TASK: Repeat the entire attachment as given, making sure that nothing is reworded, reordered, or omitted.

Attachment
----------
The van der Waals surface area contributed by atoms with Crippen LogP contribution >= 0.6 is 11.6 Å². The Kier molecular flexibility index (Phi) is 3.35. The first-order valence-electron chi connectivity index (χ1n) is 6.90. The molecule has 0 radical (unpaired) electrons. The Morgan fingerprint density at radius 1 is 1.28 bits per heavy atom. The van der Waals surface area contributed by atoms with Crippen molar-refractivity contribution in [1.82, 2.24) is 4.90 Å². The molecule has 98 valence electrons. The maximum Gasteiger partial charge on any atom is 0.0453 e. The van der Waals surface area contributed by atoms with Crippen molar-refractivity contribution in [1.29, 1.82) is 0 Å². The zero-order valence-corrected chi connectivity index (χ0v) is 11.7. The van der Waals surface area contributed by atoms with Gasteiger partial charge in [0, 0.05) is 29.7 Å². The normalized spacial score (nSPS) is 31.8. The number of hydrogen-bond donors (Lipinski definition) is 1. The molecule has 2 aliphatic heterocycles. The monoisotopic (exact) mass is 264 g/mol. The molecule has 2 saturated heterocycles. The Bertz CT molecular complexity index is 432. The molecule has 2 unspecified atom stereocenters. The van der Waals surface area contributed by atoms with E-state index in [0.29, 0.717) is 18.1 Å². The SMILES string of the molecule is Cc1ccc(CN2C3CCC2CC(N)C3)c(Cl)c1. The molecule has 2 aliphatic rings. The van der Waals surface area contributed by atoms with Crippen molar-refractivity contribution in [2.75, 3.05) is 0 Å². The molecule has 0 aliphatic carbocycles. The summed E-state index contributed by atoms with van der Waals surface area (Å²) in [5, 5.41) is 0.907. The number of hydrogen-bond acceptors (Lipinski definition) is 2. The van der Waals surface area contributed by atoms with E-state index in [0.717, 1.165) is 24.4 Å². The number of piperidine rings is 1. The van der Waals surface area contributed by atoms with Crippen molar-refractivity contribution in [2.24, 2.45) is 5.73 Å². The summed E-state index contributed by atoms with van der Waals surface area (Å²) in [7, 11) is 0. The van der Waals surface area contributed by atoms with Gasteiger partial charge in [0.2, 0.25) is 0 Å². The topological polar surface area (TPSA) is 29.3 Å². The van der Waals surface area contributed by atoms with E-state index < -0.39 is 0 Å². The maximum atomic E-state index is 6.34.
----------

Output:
The van der Waals surface area contributed by atoms with Crippen LogP contribution >= 0.6 is 11.6 Å². The Kier molecular flexibility index (Phi) is 3.35. The first-order valence-electron chi connectivity index (χ1n) is 6.90. The molecule has 0 radical (unpaired) electrons. The Morgan fingerprint density at radius 1 is 1.28 bits per heavy atom. The van der Waals surface area contributed by atoms with Crippen molar-refractivity contribution in [1.82, 2.24) is 4.90 Å². The molecule has 98 valence electrons. The maximum Gasteiger partial charge on any atom is 0.0453 e. The van der Waals surface area contributed by atoms with Crippen molar-refractivity contribution in [1.29, 1.82) is 0 Å². The zero-order valence-corrected chi connectivity index (χ0v) is 11.7. The van der Waals surface area contributed by atoms with Gasteiger partial charge in [0, 0.05) is 29.7 Å². The normalized spacial score (nSPS) is 31.8. The number of hydrogen-bond donors (Lipinski definition) is 1. The molecule has 2 aliphatic heterocycles. The monoisotopic (exact) mass is 264 g/mol. The molecule has 2 saturated heterocycles. The Bertz CT molecular complexity index is 432. The molecule has 2 unspecified atom stereocenters. The van der Waals surface area contributed by atoms with E-state index in [0.29, 0.717) is 18.1 Å². The SMILES string of the molecule is Cc1ccc(CN2C3CCC2CC(N)C3)c(Cl)c1. The molecule has 2 aliphatic rings. The van der Waals surface area contributed by atoms with Crippen molar-refractivity contribution in [2.75, 3.05) is 0 Å². The molecule has 0 aliphatic carbocycles. The summed E-state index contributed by atoms with van der Waals surface area (Å²) in [5, 5.41) is 0.907. The number of hydrogen-bond acceptors (Lipinski definition) is 2. The van der Waals surface area contributed by atoms with E-state index in [0.717, 1.165) is 24.4 Å². The number of piperidine rings is 1. The van der Waals surface area contributed by atoms with Crippen molar-refractivity contribution in [2.24, 2.45) is 5.73 Å². The summed E-state index contributed by atoms with van der Waals surface area (Å²) in [7, 11) is 0. The van der Waals surface area contributed by atoms with Gasteiger partial charge in [0.2, 0.25) is 0 Å². The topological polar surface area (TPSA) is 29.3 Å². The van der Waals surface area contributed by atoms with E-state index < -0.39 is 0 Å². The maximum atomic E-state index is 6.34.